Published in Weber, L. & Bergan, S. (eds) The public responsibility for higher education and research, Council of Europe Higher Education Series Nr. 2, Strasbourg, 2005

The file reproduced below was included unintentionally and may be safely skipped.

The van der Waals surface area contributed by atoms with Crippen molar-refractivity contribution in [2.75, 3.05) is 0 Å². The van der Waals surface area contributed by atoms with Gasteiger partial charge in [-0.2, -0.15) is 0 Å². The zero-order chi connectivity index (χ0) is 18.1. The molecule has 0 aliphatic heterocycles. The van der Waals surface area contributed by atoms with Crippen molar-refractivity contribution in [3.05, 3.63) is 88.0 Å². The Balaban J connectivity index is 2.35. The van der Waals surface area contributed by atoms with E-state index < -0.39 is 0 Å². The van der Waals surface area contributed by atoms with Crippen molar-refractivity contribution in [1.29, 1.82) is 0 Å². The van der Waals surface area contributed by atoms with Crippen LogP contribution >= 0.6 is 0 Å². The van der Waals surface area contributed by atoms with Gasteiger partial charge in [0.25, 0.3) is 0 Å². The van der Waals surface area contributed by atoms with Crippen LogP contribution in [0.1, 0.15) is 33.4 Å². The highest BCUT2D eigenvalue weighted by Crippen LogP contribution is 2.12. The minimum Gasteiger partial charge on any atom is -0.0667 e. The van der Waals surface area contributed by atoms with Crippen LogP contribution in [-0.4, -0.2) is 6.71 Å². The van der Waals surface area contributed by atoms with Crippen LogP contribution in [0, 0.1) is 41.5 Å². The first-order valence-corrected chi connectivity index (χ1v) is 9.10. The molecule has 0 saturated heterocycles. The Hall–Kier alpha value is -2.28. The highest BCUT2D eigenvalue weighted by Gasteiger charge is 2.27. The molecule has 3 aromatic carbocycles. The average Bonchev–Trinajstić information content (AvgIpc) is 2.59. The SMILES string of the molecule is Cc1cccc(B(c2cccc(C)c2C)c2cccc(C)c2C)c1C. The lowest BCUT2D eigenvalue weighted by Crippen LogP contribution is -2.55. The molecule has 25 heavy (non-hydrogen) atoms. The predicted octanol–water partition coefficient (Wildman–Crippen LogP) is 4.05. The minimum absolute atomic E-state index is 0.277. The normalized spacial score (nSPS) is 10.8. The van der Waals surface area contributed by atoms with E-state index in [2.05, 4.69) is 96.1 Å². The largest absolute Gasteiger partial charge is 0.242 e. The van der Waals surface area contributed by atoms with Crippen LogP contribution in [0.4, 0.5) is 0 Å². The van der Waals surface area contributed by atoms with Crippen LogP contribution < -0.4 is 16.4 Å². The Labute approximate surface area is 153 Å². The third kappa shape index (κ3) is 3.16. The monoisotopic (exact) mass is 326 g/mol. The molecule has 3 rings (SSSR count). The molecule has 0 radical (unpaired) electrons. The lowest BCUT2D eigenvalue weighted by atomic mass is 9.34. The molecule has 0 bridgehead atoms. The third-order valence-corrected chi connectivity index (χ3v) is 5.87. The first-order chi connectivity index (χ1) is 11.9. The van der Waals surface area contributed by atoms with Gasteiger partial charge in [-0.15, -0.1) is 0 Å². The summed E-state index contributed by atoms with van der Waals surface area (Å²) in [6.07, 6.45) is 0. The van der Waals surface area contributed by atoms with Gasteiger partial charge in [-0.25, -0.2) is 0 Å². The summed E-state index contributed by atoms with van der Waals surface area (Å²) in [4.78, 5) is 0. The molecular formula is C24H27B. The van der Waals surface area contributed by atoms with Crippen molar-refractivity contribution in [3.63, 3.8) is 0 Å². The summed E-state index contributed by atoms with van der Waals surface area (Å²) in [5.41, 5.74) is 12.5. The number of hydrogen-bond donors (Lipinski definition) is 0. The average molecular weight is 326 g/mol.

At first sight, the topic “public responsibility for higher education and research” might appear a theoretical question of the kind typically cherished by academic thinkers, but without any practical relevance. But I shall argue that, on the contrary, the question is of increasing practical importance for the effectiveness of the higher education and research system. A first and very strong political sign is that the ministers of education stated firmly in their Prague and Berlin communiqués (2001 and 2003) that higher education is a “public responsibility”, a principle which was already implicit in the Bologna Declaration (1999). A second, but different concern, shared by university leaders and experts, is that it is crucial to define correctly the nature and scope of the public responsibility for higher education and research and how it is implemented; otherwise this political good intention could act counterproductively. A serious indicator of this potential threat arises from the fact that the ministers of education added in the Prague Communiqué (2001) that higher education “should be considered a ‘public good’ and is and will remain a public responsibility (regulations, etc.)”. This means that the sense given to the expression “public good” is all but insignificant. This is all the more important as we can also hear or read from time to time that higher education and research are a “human right” or a “democratic right”, without a precise definition of what is meant by them. The question of the nature and scope of the public responsibility for higher education and research and, in particular, the interpretation of the notion of “public good” are so important for the effectiveness of the higher education and research system that the Council of Europe, under the initiative of its Steering Committee for Higher Education and Research (CDESR), has decided to organise a conference in the framework of the “Bologna seminars”18 in order to establish the real nature and scope of the public responsibility for higher education and research and to publish the results in this book.